Nigeria Devalues Naira, Holds Interest Rate to Spur Growth
The midpoint of the naira target band was lowered to 155 per dollar from 150, Governor Lamido Sanusi told reporters in the capital, Abuja, yesterday. The benchmark interest rate was left at a record 12 percent.
The Central Bank of Nigeria had raised its key rate at every meeting this year until yesterday, boosting it by 2.75 percentage points on Oct. 10 as inflation pressures mounted. Slower economic growth in Africa’s most populous nation and concern that oil prices may decline as the global recovery wanes gives Sanusi room to keep borrowing costs on hold.
“Monetary tightening was ahead of the curve and had been somewhat front loaded,” Adedayo Idowu, an analyst at Vetiva Capital Management Ltd. in Lagos, said in an e-mail. The bank is “exercising deliberate caution in providing a soft landing for the domestic economy should global risks materialize.”
Nigeria’s economic growth slowed to 7.4 percent in the third quarter from 7.7 percent in the previous three months as oil output eased, the statistics office said on Nov. 15. The price of oil plunged 13 percent in New York in the first nine months of the year.
‘Too Much’ Tightening
“We need to be very careful about how much tightening is too much and how much tightening is too fast,” Sanusi said.
Interest rates have been increased this year as inflation climbed above the central bank’s 10 percent target. Consumer prices rose 10.5 percent in October, up from 10.3 percent in the previous month, according to the statistics office.
Price pressures may increase next year as Nigeria prepares to remove a subsidy on fuel that costs the government $7.5 billion a year. The central bank will act to contain any “second-round” impact on inflation from the price shock, Sanusi said.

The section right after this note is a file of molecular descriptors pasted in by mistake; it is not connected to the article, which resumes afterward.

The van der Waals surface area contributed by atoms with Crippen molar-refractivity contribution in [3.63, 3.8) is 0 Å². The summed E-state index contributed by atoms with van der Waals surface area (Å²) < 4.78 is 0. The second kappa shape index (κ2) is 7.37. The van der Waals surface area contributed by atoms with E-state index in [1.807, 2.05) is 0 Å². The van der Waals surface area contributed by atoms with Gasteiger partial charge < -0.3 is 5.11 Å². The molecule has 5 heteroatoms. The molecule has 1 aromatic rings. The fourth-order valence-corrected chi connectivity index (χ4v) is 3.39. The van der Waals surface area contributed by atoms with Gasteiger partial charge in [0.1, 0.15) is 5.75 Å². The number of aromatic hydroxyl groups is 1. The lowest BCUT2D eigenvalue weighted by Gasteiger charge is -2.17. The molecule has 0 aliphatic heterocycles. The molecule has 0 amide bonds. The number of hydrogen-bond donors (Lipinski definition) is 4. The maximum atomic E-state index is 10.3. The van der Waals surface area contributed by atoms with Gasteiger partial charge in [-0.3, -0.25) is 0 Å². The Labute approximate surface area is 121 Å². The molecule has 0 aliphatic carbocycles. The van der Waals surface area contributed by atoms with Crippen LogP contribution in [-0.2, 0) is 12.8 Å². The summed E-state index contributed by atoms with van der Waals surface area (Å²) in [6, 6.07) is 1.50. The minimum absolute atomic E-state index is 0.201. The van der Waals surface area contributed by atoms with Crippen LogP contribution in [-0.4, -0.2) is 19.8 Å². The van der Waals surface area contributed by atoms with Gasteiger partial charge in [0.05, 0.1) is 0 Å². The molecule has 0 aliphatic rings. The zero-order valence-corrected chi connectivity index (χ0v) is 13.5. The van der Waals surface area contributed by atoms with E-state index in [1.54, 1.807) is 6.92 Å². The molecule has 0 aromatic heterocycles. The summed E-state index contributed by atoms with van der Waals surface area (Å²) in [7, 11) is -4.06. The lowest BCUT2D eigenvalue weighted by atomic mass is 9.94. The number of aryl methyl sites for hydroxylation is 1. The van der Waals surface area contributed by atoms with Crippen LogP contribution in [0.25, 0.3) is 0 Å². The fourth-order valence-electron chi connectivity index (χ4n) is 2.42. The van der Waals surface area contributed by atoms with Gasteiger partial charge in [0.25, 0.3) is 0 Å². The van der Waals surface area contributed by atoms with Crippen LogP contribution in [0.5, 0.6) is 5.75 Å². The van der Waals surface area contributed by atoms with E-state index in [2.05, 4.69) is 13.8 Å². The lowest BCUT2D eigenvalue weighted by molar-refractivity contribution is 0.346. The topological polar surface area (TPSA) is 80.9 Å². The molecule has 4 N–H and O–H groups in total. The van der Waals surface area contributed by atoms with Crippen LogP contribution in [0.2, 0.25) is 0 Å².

“It is clear from the Central Bank of Nigeria statement that monetary policy will remain tight in the interim,” Razia Khan, head of Africa economic research at Standard Chartered Plc in London, said in an e-mail. This is the case “especially if fuel price subsidies are lifted and a secondary effect is evident.”
The central bank, which manages the exchange rate by selling foreign currency at twice-weekly auctions, has been struggling to keep the naira at its official target of 3 points above or below 150 per dollar. The rate at yesterday’s auction weakened to 155.21 naira per dollar. The naira fell 0.3 percent to 159.325 per dollar on the interbank market as of 9:16 a.m. in Lagos today.
“The market is already there, we haven’t moved away from where the market is,” Sanusi said. “The investor wants to know how the naira is likely to move within the investment horizon, and what we’re trying to do is to provide the right anchor for expectations.”